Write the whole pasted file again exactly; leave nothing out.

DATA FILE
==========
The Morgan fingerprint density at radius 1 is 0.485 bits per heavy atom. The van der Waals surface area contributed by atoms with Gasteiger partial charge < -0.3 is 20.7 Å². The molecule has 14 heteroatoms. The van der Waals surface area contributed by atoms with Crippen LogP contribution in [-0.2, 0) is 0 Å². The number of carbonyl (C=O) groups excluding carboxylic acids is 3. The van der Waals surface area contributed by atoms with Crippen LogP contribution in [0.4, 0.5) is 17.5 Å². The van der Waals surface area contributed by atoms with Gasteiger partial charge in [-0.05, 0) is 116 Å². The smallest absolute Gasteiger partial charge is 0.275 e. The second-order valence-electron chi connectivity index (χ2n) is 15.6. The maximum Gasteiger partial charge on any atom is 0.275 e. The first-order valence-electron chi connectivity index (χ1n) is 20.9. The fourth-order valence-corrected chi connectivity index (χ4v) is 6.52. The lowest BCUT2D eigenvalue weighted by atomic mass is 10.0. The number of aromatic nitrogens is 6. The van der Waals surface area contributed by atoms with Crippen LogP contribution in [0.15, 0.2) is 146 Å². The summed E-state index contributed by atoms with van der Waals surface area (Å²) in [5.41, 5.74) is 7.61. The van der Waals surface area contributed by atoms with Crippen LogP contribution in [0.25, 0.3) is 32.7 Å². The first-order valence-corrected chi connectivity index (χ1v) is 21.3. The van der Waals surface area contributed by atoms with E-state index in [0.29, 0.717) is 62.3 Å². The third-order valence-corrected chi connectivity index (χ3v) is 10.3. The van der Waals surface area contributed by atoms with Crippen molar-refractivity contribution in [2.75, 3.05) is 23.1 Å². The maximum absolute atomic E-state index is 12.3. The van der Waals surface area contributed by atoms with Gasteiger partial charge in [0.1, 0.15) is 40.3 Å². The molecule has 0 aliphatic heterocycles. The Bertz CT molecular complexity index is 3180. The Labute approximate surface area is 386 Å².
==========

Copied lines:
The Morgan fingerprint density at radius 1 is 0.485 bits per heavy atom. The van der Waals surface area contributed by atoms with Gasteiger partial charge < -0.3 is 20.7 Å². The molecule has 14 heteroatoms. The van der Waals surface area contributed by atoms with Crippen LogP contribution in [-0.2, 0) is 0 Å². The number of carbonyl (C=O) groups excluding carboxylic acids is 3. The van der Waals surface area contributed by atoms with Crippen LogP contribution in [0.4, 0.5) is 17.5 Å². The van der Waals surface area contributed by atoms with Gasteiger partial charge in [-0.05, 0) is 116 Å². The smallest absolute Gasteiger partial charge is 0.275 e. The second-order valence-electron chi connectivity index (χ2n) is 15.6. The maximum Gasteiger partial charge on any atom is 0.275 e. The first-order valence-electron chi connectivity index (χ1n) is 20.9. The fourth-order valence-corrected chi connectivity index (χ4v) is 6.52. The lowest BCUT2D eigenvalue weighted by atomic mass is 10.0. The number of aromatic nitrogens is 6. The van der Waals surface area contributed by atoms with Crippen LogP contribution in [0.15, 0.2) is 146 Å². The summed E-state index contributed by atoms with van der Waals surface area (Å²) in [5.41, 5.74) is 7.61. The van der Waals surface area contributed by atoms with Crippen LogP contribution in [0.25, 0.3) is 32.7 Å². The first-order valence-corrected chi connectivity index (χ1v) is 21.3. The van der Waals surface area contributed by atoms with E-state index in [0.29, 0.717) is 62.3 Å². The third-order valence-corrected chi connectivity index (χ3v) is 10.3. The van der Waals surface area contributed by atoms with Crippen molar-refractivity contribution in [2.75, 3.05) is 23.1 Å². The maximum absolute atomic E-state index is 12.3. The van der Waals surface area contributed by atoms with Gasteiger partial charge in [0.1, 0.15) is 40.3 Å². The molecule has 0 aliphatic heterocycles. The Bertz CT molecular complexity index is 3180. The Labute approximate surface area is 386 Å².